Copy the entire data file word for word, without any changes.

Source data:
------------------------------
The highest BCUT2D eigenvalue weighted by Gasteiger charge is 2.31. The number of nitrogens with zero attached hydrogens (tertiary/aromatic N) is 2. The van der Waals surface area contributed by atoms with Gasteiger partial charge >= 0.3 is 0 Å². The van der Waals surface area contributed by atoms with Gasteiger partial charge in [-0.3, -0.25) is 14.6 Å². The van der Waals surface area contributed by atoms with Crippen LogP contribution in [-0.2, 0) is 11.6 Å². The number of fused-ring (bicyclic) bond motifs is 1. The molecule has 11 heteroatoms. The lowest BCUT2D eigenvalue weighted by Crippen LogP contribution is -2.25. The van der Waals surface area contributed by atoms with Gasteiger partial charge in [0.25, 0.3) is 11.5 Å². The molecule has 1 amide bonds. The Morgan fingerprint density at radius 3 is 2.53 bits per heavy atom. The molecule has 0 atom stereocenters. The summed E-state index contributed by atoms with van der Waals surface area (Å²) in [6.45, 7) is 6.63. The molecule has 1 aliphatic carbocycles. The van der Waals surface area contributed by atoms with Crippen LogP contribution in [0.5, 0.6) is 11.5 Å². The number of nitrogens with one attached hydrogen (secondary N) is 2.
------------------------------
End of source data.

The highest BCUT2D eigenvalue weighted by Gasteiger charge is 2.31. The number of nitrogens with zero attached hydrogens (tertiary/aromatic N) is 2. The van der Waals surface area contributed by atoms with Gasteiger partial charge >= 0.3 is 0 Å². The van der Waals surface area contributed by atoms with Gasteiger partial charge in [-0.3, -0.25) is 14.6 Å². The van der Waals surface area contributed by atoms with Crippen LogP contribution in [-0.2, 0) is 11.6 Å². The number of fused-ring (bicyclic) bond motifs is 1. The molecule has 11 heteroatoms. The lowest BCUT2D eigenvalue weighted by Crippen LogP contribution is -2.25. The van der Waals surface area contributed by atoms with Gasteiger partial charge in [0.25, 0.3) is 11.5 Å². The molecule has 1 amide bonds. The Morgan fingerprint density at radius 3 is 2.53 bits per heavy atom. The molecule has 0 atom stereocenters. The summed E-state index contributed by atoms with van der Waals surface area (Å²) in [6.45, 7) is 6.63. The molecule has 1 aliphatic carbocycles. The van der Waals surface area contributed by atoms with Crippen LogP contribution in [0.5, 0.6) is 11.5 Å². The number of nitrogens with one attached hydrogen (secondary N) is 2.